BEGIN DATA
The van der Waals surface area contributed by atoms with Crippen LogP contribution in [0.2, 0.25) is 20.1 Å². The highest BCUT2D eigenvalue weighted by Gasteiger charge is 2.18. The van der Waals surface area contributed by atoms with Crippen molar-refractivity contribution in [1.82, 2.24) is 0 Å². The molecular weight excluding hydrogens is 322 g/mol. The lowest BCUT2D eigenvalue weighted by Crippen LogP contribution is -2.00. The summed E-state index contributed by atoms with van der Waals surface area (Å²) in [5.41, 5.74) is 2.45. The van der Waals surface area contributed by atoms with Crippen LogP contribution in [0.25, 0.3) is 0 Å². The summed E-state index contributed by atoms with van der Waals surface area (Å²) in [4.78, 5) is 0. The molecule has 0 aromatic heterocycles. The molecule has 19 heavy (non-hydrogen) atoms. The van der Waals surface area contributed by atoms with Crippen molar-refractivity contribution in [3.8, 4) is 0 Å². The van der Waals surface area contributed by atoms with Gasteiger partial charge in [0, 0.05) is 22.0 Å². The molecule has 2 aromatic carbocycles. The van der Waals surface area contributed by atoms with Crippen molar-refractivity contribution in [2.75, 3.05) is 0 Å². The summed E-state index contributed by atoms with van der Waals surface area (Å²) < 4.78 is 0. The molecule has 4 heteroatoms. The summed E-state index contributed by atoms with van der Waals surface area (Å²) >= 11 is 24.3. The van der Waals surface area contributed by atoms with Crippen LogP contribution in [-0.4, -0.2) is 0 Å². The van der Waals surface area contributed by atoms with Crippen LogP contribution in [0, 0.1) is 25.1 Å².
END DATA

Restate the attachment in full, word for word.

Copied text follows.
The van der Waals surface area contributed by atoms with Crippen LogP contribution in [0.2, 0.25) is 20.1 Å². The highest BCUT2D eigenvalue weighted by Gasteiger charge is 2.18. The van der Waals surface area contributed by atoms with Crippen molar-refractivity contribution in [1.82, 2.24) is 0 Å². The molecular weight excluding hydrogens is 322 g/mol. The lowest BCUT2D eigenvalue weighted by Crippen LogP contribution is -2.00. The summed E-state index contributed by atoms with van der Waals surface area (Å²) in [5.41, 5.74) is 2.45. The van der Waals surface area contributed by atoms with Crippen LogP contribution in [0.25, 0.3) is 0 Å². The summed E-state index contributed by atoms with van der Waals surface area (Å²) in [4.78, 5) is 0. The molecule has 0 aromatic heterocycles. The molecule has 19 heavy (non-hydrogen) atoms. The van der Waals surface area contributed by atoms with Crippen molar-refractivity contribution in [3.8, 4) is 0 Å². The van der Waals surface area contributed by atoms with Gasteiger partial charge in [0, 0.05) is 22.0 Å². The molecule has 2 aromatic carbocycles. The van der Waals surface area contributed by atoms with Crippen molar-refractivity contribution in [2.75, 3.05) is 0 Å². The summed E-state index contributed by atoms with van der Waals surface area (Å²) < 4.78 is 0. The molecule has 4 heteroatoms. The summed E-state index contributed by atoms with van der Waals surface area (Å²) >= 11 is 24.3. The van der Waals surface area contributed by atoms with Crippen LogP contribution in [-0.4, -0.2) is 0 Å². The van der Waals surface area contributed by atoms with Crippen LogP contribution in [0, 0.1) is 25.1 Å².